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0answers
33 views

Basic calculus of the adjoint spinor being transformed under parity

In Modern Particle Physics (p.287) Thompson says that under the parity transformation of the adjoint spinor we have $$\bar u=u^\dagger\gamma^0\rightarrow^p (\hat Pu)^\dagger\gamma^0= u^\dagger\gamma^{...
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1answer
32 views

Constructing singlet from doublets

Can we construct a gauge invariant term using the SU(2) doublet $l_L=(\nu_e e)^T$ and $(l_L)^c=C\bar{l}^T_L$? Since, both are doublets under SU(2), and $2\times 2=3+1$, I wonder what will be the ...
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Calculating photon number density inside a volume on whose surface the energy flux is known

I have the power spectrum for a galaxy of radius $R$, which we can approximate as a sphere at some distance $D$. Now, on earth we can measure the power spectrum which is given as a list of tuples, ( $...
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28 views

How to calculate off shell decay channel's branch ratio

I know for the on shell decay, the branch ratio equal partial decay width divide by total decay width. But for off shell decay, for example , $H\to WW^*$, one of the $W$ is off shell, how to calculate ...
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1answer
71 views

Is there a problem with our currently known fundamental particles?

Many scientists are searching for particles even more fundamental than leptons, quarks, gluons, etc. and (from what I know) string theory tries to hypothesize one elementary "thing" that everything is ...
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20 views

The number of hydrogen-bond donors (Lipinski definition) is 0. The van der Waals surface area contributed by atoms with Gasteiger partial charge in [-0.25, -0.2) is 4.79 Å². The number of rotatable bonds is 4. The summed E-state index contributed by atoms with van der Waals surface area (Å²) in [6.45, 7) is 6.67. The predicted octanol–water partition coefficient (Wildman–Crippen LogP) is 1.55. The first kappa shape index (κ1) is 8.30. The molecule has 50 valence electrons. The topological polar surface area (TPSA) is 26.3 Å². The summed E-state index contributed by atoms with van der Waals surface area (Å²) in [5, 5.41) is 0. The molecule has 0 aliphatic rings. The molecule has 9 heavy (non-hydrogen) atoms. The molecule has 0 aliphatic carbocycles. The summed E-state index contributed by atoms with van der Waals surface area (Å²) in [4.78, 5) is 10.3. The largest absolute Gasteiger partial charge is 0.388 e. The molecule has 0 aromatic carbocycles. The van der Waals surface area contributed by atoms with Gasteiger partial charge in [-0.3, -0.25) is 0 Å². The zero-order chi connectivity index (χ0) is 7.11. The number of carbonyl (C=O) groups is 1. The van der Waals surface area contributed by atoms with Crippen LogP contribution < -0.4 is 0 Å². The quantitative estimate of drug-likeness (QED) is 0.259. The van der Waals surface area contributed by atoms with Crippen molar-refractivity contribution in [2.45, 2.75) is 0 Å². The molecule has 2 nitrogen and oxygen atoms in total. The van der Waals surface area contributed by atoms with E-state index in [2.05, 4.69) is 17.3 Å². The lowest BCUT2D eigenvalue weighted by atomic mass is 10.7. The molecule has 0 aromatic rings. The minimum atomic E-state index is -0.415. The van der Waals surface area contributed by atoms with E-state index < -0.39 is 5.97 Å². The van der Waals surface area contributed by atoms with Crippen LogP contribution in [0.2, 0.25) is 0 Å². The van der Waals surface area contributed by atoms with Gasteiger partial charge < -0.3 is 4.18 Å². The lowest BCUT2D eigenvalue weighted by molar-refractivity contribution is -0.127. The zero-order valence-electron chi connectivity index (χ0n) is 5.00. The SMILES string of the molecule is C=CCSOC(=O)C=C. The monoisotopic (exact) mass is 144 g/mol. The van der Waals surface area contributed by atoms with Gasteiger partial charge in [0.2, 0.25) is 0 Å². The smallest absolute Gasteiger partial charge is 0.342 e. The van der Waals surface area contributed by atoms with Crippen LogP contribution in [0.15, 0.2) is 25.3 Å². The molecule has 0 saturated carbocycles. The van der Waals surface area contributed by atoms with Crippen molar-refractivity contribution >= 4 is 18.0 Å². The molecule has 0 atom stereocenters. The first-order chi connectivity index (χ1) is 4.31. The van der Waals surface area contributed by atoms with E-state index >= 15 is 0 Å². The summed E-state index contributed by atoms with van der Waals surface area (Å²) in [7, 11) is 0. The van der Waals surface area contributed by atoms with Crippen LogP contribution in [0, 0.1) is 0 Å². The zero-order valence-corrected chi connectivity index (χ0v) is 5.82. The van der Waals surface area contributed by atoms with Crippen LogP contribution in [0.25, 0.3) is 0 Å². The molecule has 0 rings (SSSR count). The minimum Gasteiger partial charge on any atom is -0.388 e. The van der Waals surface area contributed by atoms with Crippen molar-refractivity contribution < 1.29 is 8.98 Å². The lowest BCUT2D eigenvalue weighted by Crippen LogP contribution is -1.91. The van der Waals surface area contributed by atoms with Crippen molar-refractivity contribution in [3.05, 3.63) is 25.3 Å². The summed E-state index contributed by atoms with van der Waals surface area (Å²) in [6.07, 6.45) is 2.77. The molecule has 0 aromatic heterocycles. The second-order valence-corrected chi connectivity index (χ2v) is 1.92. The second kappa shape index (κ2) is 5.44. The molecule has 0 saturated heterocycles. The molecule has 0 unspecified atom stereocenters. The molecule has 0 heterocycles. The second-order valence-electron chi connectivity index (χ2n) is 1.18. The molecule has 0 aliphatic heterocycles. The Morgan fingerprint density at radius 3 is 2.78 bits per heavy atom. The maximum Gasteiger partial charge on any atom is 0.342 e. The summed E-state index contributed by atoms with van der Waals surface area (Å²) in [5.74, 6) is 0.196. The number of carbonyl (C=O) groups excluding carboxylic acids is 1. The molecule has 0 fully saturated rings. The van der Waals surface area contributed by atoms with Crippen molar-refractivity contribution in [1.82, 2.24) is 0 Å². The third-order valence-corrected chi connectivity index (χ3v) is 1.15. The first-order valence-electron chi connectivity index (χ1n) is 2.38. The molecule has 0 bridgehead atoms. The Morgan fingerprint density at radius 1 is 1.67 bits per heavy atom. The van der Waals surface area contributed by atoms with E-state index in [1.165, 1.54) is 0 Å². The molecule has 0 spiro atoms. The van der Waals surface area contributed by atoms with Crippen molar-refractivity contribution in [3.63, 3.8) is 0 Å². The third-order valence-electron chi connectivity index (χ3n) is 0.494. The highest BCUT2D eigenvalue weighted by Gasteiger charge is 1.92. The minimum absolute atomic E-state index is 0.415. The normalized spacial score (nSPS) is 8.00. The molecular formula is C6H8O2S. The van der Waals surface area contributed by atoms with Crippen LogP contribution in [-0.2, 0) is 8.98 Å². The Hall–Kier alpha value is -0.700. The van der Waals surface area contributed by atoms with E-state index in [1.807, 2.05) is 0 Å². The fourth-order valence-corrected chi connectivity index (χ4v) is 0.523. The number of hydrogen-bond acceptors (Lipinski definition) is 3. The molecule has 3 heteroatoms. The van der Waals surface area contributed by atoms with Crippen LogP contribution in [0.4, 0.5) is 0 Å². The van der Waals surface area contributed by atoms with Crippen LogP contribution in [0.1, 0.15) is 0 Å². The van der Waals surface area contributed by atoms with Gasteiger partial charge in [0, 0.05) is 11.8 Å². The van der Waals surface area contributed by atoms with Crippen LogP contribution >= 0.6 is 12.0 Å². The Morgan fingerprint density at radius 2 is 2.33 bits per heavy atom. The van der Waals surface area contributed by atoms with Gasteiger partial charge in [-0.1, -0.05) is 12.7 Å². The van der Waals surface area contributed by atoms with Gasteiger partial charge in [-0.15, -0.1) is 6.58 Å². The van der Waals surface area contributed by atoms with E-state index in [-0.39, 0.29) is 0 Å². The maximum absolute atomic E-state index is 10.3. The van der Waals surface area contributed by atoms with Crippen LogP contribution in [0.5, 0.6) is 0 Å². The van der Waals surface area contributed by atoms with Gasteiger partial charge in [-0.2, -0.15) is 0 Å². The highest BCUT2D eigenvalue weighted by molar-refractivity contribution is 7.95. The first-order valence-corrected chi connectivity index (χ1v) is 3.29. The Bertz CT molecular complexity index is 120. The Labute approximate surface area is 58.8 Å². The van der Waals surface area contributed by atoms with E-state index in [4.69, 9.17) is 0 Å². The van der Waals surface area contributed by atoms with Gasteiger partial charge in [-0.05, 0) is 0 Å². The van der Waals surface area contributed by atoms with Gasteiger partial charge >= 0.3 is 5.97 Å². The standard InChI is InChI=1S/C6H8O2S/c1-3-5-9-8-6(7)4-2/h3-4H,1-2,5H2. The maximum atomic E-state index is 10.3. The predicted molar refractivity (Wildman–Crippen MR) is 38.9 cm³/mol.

LHCb Peaking Background

I was reading a paper on the estimation of the branching fraction of B+ to K pi pi gamma. I was wondering whether you could clarify the meaning of peaking background. Thanks!
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1answer
15 views

Is in the area where the aurora's are also more cosmic ray?

On our poles the aurora's are the effect of high energy particles and photons comming from the sun (solarwind) and of cosmic ray. Those rays are interacting with the oxygen and nitrogen molecules/...
2
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1answer
28 views

Why are vector mesons identified by the adjective vector?

vector mesons are mesons with total spin 1 and odd parity (usually noted as JP = 1−). Compare to a pseudovector meson, which has a total spin 1 and even parity. coming from a mathematics ...
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1answer
32 views

Pair production of quarks

I was reading about pair-production of particles by photons, and in every place that I read, only the electron/positron production was said. So I had the following doubt, is it possible to have a ...
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3answers
724 views

Is there strong interaction between electrons?

I am not familiar with quantum mechanics at all. But I remember when I was at high school, we learned that strong interaction keeps protons next to each other while they repel each other because of ...
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16 views

How to know the cross section in this Fig